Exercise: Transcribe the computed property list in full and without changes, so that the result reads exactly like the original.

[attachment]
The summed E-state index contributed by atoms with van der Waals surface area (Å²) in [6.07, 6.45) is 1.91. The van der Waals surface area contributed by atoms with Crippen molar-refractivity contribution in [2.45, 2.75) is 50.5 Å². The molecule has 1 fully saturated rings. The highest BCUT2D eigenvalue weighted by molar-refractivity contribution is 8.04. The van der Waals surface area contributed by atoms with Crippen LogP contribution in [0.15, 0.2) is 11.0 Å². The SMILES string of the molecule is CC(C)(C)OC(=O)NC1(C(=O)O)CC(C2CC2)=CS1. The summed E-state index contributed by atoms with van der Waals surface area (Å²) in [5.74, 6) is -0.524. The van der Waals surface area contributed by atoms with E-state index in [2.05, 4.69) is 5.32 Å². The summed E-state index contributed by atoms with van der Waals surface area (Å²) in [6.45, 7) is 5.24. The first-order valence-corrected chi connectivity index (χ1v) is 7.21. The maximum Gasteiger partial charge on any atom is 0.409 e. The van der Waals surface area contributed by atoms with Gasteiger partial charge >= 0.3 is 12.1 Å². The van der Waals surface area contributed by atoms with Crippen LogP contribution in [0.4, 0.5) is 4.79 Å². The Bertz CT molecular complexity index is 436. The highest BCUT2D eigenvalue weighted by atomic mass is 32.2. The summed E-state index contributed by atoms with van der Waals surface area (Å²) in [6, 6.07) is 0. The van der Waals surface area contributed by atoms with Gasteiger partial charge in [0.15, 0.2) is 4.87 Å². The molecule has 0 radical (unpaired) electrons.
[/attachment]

The summed E-state index contributed by atoms with van der Waals surface area (Å²) in [6.07, 6.45) is 1.91. The van der Waals surface area contributed by atoms with Crippen molar-refractivity contribution in [2.45, 2.75) is 50.5 Å². The molecule has 1 fully saturated rings. The highest BCUT2D eigenvalue weighted by molar-refractivity contribution is 8.04. The van der Waals surface area contributed by atoms with Crippen LogP contribution in [0.15, 0.2) is 11.0 Å². The SMILES string of the molecule is CC(C)(C)OC(=O)NC1(C(=O)O)CC(C2CC2)=CS1. The summed E-state index contributed by atoms with van der Waals surface area (Å²) in [5.74, 6) is -0.524. The van der Waals surface area contributed by atoms with E-state index in [2.05, 4.69) is 5.32 Å². The summed E-state index contributed by atoms with van der Waals surface area (Å²) in [6.45, 7) is 5.24. The first-order valence-corrected chi connectivity index (χ1v) is 7.21. The maximum Gasteiger partial charge on any atom is 0.409 e. The van der Waals surface area contributed by atoms with Gasteiger partial charge >= 0.3 is 12.1 Å². The van der Waals surface area contributed by atoms with Crippen LogP contribution in [0.4, 0.5) is 4.79 Å². The Bertz CT molecular complexity index is 436. The highest BCUT2D eigenvalue weighted by atomic mass is 32.2. The summed E-state index contributed by atoms with van der Waals surface area (Å²) in [6, 6.07) is 0. The van der Waals surface area contributed by atoms with Gasteiger partial charge in [0.15, 0.2) is 4.87 Å². The molecule has 0 radical (unpaired) electrons.